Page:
13 Marginal costing, nature, scope and importance, Break-even analysis, its use and limitations:- Marginal Costing is not a method of costing like job, batch or contract costing. It is in fact a technique of costing in which only variable manufacturing costs are considered while determining the cost of goods sold and also for valuation of inventories. In fact this technique is based on the fundamental principle that the total costs can be divided into fixed and variable. While the total fixed costs remain constant at all levels of production, the variable costs go on changing with the production level. It will increase if the production increases and will decrease if the production decreases. The technique of marginal costing helps in supplying the relevant information to the management to enable them to take decisions in several areas. In this chapter, the technique of marginal costing is explained in detail. Definitions Marginal Cost is defined as, the change in aggregate costs due to change in the volume of production by one unit. For example, if the total number of units produced are 800 and the total cost of production is Rs.12, 000, if one unit is additionally produced the total cost of production may become Rs.12, 010 and if the production quantity is decreased by one unit, the total cost may come down to Rs.11, 990. Thus the change in the total cost is by Rs.10 and hence the marginal cost is Rs.10. The increase or decrease in the total cost is by the same amount because the variable cost always remains constant on per unit basis. Marginal Costing has been defined as, Ascertainment of cost and measuring the impact on profits of the change in the volume of output or type of output. This is subject to one assumption and that is the fixed cost will remain unchanged irrespective of the change. Thus the marginal costing involves firstly the ascertainment of the marginal cost and measuring the impact on profit of alterations made in the production volume and type. To clarify the point, let us take a simple example, suppose company X is manufacturing three products, A, B and C at present and the number of units produced are , and respectively p.a. If it decides to change the product mix and decides that the production of B is to be reduced by 5000 units and that of A should be increased by 5000 units, there will be impact on profits and it will be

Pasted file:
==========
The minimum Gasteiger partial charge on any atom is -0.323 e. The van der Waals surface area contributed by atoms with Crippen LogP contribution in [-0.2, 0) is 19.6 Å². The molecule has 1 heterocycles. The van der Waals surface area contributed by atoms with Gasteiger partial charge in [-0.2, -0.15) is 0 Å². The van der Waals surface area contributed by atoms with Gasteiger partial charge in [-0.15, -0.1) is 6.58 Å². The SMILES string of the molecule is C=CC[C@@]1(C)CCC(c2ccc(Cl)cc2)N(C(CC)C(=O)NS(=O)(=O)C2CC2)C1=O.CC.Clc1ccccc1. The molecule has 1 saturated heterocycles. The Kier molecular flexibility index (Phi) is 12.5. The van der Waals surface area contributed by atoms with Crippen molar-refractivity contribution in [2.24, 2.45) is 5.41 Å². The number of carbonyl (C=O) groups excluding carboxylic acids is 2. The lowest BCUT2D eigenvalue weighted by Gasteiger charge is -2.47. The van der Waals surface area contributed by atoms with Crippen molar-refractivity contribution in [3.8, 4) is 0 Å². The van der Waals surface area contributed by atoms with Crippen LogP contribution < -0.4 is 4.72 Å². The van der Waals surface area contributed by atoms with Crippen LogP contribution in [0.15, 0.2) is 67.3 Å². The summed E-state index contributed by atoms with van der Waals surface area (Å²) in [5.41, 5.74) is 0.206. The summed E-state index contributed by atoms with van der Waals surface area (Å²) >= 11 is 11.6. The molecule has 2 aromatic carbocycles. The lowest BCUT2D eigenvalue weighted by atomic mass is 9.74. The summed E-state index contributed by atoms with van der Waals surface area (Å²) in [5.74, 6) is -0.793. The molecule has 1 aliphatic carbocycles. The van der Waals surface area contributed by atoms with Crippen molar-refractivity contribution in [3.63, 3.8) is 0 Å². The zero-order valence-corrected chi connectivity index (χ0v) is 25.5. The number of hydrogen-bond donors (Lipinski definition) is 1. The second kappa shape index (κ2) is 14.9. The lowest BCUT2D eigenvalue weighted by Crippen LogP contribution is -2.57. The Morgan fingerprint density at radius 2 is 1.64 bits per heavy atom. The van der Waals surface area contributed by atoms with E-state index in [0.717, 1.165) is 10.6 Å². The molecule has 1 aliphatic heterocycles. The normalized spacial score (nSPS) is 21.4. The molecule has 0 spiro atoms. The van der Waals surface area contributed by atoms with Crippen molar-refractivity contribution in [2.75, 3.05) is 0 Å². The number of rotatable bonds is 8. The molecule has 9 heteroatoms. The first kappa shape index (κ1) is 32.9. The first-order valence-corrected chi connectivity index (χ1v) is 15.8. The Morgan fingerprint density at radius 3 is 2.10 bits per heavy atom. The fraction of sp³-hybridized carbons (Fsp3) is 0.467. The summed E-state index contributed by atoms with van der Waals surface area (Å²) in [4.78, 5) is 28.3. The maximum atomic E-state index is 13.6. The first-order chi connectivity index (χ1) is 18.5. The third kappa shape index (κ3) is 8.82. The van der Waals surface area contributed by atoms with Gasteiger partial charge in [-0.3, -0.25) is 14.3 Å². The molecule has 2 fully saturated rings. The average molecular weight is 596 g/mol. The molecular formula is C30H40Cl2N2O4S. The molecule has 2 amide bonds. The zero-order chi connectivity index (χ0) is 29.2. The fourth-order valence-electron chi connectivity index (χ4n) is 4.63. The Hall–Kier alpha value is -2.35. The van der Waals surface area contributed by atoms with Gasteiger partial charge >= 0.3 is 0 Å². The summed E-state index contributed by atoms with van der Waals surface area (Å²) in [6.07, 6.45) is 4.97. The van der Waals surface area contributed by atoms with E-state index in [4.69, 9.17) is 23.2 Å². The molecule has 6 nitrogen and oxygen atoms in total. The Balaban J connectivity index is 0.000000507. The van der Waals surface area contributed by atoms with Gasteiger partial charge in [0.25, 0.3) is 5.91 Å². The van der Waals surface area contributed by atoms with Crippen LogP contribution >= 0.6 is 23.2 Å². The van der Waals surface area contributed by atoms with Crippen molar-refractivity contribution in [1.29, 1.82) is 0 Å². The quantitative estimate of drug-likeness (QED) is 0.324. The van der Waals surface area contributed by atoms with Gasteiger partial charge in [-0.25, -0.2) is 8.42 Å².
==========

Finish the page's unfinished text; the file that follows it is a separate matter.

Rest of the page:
14 essential to measure the same before the final decision is taken. Marginal costing helps to prepare comparative statement and thus facilitates the decision-making. This decision is regarding the change in the volume of output. Now suppose if the company has to take a decision that product B should not be produced at all and the capacity, which will be available, should be utilized for A and B this will be change in the type of output and again the impact on profit will have to be measured. This can be done with the help of marginal costing by preparing comparative statement showing profits before the decision and after the decision. This is subject to one assumption and that is the fixed cost remains constant irrespective of the changes in the production. Thus marginal costing is a very useful technique of costing for decision-making. Features of Marginal Costing As mentioned above, marginal costing is not a separate method of costing but it is a technique of costing distinct from the traditional costing which is also called as Absorption Costing. The distinguishing features of marginal costing are as follows: I. In marginal costing, costs are segregated into fixed and variable. Only variable costs are charged to the production, i.e. included in the cost of production. Fixed costs are not included in the cost of production, which means that they are not absorbed in the production. However this does not mean that they are ignored or not taking into consideration at all. They are taken into consideration while computing the final profit or loss by debiting them to the Costing Profit and Loss Account. The logic behind omitting fixed costs from cost of production is that fixed costs do not remain fixed on per unit basis. On per unit basis, the fixed cost will increase if the production decreases while it will decrease on per unit basis if the production increases. Thus fixed cost per unit are always variable. In view of this, a question arises; on what basis they should be charged to the product? Similarly, there is a problem of under and over absorption of these overheads also. Therefore it is advocated that fixed cost should be eliminated from the cost of production but should be taken into consideration while computing the final figure of profit by charging them to the Costing Profit and Loss Account